RIDE OUT BOY AND SEND IT SOLID. FROM THE GREASY POLACK YOU WILL SOMEDAY ARRIVE AT THE GLOOMY DANE. Tennessee Williams' heartfelt (if politically incorrect) telegram to Marlon Brando, on the opening night of A Streetcar Named Desire 51 years ago, got it right and got it wrong. The young actor, in his first starring role, sent it solid all right--sent it immortally. His performance as Stanley Kowalski, later repeated on film, provided one of our age's emblematic images, the defining portrait of mass man--shrewd, vulgar, ignorant, a rapacious threat to all that is gentle and civilized in our culture. He gave us something else too, this virtually unknown 23-year-old actor. For when the curtain came down at the Ethel Barrymore theater on Dec. 3, 1947, our standards for performance, our expectations of what an actor should offer us in the way of psychological truth and behavioral honesty, were forever changed.
But Brando, that heartbreakingly beautiful champion of the Stanislavskian revolution in acting, never arrived at Hamlet. Never even came close. He would go on to give us a few great things, and a few near great things, but eventually he would abandon himself, as every tabloid reader knows, to suet and sulks, self-loathing and self-parody. The greatness of few major cultural figures of our century rests on such a spindly foundation. No figure of his influence has so precariously balanced a handful of unforgettable achievements against a brimming barrelful of embarrassments.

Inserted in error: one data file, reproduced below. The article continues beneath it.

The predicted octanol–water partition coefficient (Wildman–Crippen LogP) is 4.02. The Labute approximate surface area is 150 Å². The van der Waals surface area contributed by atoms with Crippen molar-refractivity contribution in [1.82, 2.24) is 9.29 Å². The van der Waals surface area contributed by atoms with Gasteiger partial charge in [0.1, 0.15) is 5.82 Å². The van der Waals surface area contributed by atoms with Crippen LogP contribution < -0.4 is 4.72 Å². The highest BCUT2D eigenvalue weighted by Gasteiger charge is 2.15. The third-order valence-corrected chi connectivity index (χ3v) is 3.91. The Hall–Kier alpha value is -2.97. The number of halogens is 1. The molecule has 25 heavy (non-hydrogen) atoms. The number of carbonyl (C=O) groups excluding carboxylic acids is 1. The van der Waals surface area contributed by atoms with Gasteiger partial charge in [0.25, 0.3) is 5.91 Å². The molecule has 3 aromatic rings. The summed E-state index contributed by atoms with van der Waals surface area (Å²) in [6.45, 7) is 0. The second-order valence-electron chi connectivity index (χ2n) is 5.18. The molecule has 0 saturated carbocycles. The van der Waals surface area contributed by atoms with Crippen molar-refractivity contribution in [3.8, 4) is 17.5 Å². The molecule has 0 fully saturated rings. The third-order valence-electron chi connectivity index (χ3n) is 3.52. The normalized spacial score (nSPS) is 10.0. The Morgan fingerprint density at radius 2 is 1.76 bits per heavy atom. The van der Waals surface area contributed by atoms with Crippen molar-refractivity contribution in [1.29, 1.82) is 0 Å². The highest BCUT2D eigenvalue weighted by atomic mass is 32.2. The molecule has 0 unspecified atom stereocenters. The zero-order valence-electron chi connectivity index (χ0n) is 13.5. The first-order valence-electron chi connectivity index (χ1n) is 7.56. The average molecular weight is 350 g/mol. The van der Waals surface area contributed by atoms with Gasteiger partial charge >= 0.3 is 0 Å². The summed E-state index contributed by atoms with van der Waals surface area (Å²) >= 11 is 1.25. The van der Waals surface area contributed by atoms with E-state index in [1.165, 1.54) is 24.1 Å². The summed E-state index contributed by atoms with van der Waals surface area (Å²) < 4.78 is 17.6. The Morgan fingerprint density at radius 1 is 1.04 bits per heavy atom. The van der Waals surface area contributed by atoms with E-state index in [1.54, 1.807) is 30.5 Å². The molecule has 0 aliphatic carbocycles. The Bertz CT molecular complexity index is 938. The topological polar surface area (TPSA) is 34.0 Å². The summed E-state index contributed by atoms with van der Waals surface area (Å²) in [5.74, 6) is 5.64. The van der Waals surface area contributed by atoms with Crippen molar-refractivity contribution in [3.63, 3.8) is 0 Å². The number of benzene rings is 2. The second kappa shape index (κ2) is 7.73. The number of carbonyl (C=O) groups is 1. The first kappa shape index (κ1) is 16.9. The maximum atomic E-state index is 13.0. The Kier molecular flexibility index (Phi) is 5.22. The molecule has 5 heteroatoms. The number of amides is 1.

And yet the reverence in which he is held by his profession is unshakable. His sometime friend and co-star Jack Nicholson said it simply and best: "He gave us our freedom." By which he meant that Brando's example permitted actors to go beyond characterizations that were merely well made, beautifully spoken and seemly in demeanor; allowed them to play not just a script's polished text but its rough, conflicting subtext as well.
Stanley Kowalski, for example, may be a brute. But he's also a funny brute, slyly, sexily testing the gentility and hypocrisies by which his sister-in-law, Blanche DuBois, lives as they contend for the soul of Stella, his wife and her sister. Streetcar's director, Elia Kazan, loved this performance because of the way Brando "challenges the whole system of politeness and good nature and good ethics and everything else." It was, of course, this rebelliousness that made Brando a hero to kids growing up in the '50s--and made him a star.